Humans and Machines, Empathy and Indifference

September 8, 2020

By Ian Allen

Seventy years ago, Albert Camus complained about the increasing cleanliness of the times: “We make love by telephone, we work not on matter but on machines, and we kill and are killed by proxy.” 

Today, the trend continues. Whether weapons1 or computers (or even love, it seems), progress has often been that which increases distance, decreases responsibility, and often destroys intimacy and understanding. We kill from afar and work from afar, we watch from afar the struggling hospitals and neighborhoods, filtered and curated through screens that lack touch, smell, taste, feel. We’re down to a single sense, viewing and reading what the machines present to us, increasingly virtuous and clean and self-righteous.   

This process (if not the result) was by design. At the halfway point of the twentieth century, we could be forgiven for wanting to engineer out man’s passions and prejudices; to free processes and decisions from flawed human reasoning; to free man from certain monotonous indignities so we may fulfill our individual promise; to let the data speak an objective truth for itself. To this goal, Camus was not unsympathetic (suspicious, though, as he was of perfection). But his point was: let us not think we’ll solve or automate the problem (that which causes injustice, cruelty, unrealized promise) through either ideology or technology alone. What really matters is empathy.

Empathy, as Merriam-Webster has it, is “the action of understanding…being sensitive to, and vicariously experiencing (emphasis added), the feelings, thoughts, and experience of another…”  What’s interesting is how human that definition is, how it could in part define consciousness itself. Theory of Mind, after all, was man’s first Theory; an unintentional and unknowing hypothesis about the original other, vicariously experiencing.

Machines, to state the obvious, are terrible at this. Humans, to perhaps understate, are sometimes terrible at this. But machines are bad at empathy because indifference is an inherent and singular condition. Humans are the opposite, and it’s instructive to consider words that Merriam-Webster lists as near antonyms of indifference: prejudice, attentiveness, curiosity, bias, vehemence, zeal, warmheartedness, desire. Our faults and strengths run dimensions. It begs the question: what are we, and what are computers, capable of? What are we, and what are computers, good at?  For our purposes here: how do we leverage the power of big data analytics to empower institutions and help humans improve society?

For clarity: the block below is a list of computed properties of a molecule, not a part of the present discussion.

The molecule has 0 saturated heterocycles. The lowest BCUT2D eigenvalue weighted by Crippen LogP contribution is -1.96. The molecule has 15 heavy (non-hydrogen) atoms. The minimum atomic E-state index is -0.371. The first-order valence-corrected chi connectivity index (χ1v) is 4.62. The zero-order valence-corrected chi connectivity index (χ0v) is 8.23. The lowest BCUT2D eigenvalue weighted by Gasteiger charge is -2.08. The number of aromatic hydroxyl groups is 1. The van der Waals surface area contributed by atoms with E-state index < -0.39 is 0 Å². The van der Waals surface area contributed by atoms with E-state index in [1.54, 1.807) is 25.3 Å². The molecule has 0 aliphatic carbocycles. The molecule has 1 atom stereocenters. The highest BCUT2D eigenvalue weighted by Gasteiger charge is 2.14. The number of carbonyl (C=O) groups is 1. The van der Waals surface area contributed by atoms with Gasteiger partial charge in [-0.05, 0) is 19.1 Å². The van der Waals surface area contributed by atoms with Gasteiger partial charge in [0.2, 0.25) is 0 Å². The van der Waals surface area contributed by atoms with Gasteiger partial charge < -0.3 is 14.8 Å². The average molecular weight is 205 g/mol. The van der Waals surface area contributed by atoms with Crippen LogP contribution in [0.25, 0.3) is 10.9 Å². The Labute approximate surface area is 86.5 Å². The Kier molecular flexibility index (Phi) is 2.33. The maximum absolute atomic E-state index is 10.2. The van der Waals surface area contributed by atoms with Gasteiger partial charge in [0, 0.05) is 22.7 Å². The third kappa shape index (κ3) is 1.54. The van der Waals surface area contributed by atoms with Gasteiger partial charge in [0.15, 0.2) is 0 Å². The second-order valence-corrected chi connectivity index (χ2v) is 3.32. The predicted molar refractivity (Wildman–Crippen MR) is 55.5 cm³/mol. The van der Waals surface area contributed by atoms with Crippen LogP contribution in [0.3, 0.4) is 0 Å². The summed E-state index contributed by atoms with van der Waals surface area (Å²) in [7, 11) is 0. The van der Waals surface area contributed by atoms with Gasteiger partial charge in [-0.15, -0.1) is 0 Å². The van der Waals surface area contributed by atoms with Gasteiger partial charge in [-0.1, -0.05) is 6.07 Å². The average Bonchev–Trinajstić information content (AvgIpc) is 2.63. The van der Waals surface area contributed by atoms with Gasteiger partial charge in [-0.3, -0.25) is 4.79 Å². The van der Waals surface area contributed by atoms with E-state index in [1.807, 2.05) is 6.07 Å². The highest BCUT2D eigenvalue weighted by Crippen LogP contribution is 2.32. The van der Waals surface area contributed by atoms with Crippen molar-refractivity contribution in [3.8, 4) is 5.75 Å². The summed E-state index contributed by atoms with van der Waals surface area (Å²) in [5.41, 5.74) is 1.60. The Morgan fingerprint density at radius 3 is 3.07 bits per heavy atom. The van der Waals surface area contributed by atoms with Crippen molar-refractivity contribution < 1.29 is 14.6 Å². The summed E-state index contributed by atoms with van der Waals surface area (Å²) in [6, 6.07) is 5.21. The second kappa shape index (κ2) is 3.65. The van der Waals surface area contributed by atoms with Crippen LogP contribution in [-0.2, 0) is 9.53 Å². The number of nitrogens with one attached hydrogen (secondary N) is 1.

It’s been oft-noted that the relationship between humans and computers has inverted over the past couple decades. For most of the history of computing, humans would do the load of the work and consult the computers for verification or for particularly challenging components of a problem. Now it’s the reverse; computers are constantly learning, constantly processing nearly unfathomable volumes of information, and only checking in with the human for the particularly challenging components of a problem. And what are these challenging components? Questions of perception, morality, feelings; examples of abject racism, cruelty, and violence. This is why Facebook and YouTube – companies with all possible resources and incentives to automate this process – still employ many thousands of human content moderators: because computers still have no idea when even the most deplorable imagery is a violation of Terms of Service. Context and empathy exist, still, beyond the reach of technology.